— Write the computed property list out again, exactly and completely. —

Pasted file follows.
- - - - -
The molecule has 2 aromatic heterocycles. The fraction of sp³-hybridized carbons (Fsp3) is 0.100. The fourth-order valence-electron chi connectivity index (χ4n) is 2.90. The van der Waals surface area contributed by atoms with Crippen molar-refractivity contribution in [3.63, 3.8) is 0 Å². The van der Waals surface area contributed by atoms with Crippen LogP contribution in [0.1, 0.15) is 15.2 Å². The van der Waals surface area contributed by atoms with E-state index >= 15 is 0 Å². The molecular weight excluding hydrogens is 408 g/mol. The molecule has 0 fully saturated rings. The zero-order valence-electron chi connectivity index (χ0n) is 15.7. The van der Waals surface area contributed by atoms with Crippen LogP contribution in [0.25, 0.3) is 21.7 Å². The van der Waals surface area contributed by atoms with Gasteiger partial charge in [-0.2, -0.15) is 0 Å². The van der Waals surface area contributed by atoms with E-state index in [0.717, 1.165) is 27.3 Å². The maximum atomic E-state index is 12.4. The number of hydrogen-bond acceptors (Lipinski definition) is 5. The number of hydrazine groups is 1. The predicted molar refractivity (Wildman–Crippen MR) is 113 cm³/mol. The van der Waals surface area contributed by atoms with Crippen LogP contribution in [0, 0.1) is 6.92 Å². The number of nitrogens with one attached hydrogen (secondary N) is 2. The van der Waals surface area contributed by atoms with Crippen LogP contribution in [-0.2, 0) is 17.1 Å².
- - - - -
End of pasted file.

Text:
The molecule has 2 aromatic heterocycles. The fraction of sp³-hybridized carbons (Fsp3) is 0.100. The fourth-order valence-electron chi connectivity index (χ4n) is 2.90. The van der Waals surface area contributed by atoms with Crippen molar-refractivity contribution in [3.63, 3.8) is 0 Å². The van der Waals surface area contributed by atoms with Crippen LogP contribution in [0.1, 0.15) is 15.2 Å². The van der Waals surface area contributed by atoms with E-state index >= 15 is 0 Å². The molecular weight excluding hydrogens is 408 g/mol. The molecule has 0 fully saturated rings. The zero-order valence-electron chi connectivity index (χ0n) is 15.7. The van der Waals surface area contributed by atoms with Crippen LogP contribution in [0.25, 0.3) is 21.7 Å². The van der Waals surface area contributed by atoms with Gasteiger partial charge in [-0.2, -0.15) is 0 Å². The van der Waals surface area contributed by atoms with E-state index in [0.717, 1.165) is 27.3 Å². The maximum atomic E-state index is 12.4. The number of hydrogen-bond acceptors (Lipinski definition) is 5. The number of hydrazine groups is 1. The predicted molar refractivity (Wildman–Crippen MR) is 113 cm³/mol. The van der Waals surface area contributed by atoms with Crippen LogP contribution in [0, 0.1) is 6.92 Å². The number of nitrogens with one attached hydrogen (secondary N) is 2. The van der Waals surface area contributed by atoms with Crippen LogP contribution in [-0.2, 0) is 17.1 Å².